“I’m perfect” – I never considered saying those words before. I never thought to apply them to myself. But I have now. I wrote the phrase “I’m perfect”, in the sand, on the beach today. I believed it. I still believe it now. It doesn’t mean that I can’t give you an endless list of my faults, it just means that I don’t care that I have faults anymore. I don’t care, and I believe I’m perfect, just as I am, right now.
Even stranger than realising I’m perfect, is realising that we are all perfect. When my daughter Meara was born in 2015, it was immediately apparent that she was perfect. Not perfect in an idealised way, but simply perfect in the way that she was exactly who she was meant to be, and no one else. She was herself, and only herself, uniquely her. Her hair and eye colour combination, was Meara’s unique configuration. Her voice was individual and unique to her. Everything about her was specific and particular and was the only possible way she could be, given all the things that contributed to making her. And so, this made her perfect. She was the perfect Meara, the only one of her exclusive kind. She’s still perfect now, and always will be.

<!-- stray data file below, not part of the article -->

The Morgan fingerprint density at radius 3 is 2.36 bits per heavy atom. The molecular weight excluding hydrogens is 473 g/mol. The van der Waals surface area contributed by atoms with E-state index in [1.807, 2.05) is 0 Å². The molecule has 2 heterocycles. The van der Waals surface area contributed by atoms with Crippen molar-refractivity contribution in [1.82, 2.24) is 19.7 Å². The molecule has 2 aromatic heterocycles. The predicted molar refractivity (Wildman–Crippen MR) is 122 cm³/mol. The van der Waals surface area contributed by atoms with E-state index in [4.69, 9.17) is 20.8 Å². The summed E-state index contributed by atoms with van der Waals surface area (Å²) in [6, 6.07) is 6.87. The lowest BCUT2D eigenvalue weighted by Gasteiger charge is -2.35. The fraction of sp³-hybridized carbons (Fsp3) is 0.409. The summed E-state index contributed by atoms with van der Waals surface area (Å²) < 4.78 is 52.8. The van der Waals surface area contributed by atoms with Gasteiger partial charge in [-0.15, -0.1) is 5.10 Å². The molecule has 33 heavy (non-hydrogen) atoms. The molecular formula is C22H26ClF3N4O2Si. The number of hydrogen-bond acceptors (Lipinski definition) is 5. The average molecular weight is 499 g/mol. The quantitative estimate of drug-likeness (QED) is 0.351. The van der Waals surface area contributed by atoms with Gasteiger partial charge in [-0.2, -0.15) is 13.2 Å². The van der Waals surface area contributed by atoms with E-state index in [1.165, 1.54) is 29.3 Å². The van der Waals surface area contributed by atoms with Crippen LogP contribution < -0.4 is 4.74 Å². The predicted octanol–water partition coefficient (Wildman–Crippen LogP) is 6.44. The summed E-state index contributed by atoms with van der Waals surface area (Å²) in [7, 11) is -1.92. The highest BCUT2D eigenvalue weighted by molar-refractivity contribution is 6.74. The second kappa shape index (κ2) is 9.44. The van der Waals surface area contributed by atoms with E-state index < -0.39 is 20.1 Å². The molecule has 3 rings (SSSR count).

So here’s a challenge. Can you write the phrase “I’m perfect”? Can you say the phrase “I’m perfect”? Can you believe the phrase “I’m perfect”? What would if feel like if you could?
Well said Trudy. 🙂
Hello Trudy Meehan,
Concurring with James Riddett here! Thank you, Trudy, for your views on perfection, or even perfectibility.
I would like to add that we are all perfect and imperfect in our own ways and in our own right. Do you agree?
May you and Meara enjoy all the perfection and happiness that your perfection can bring!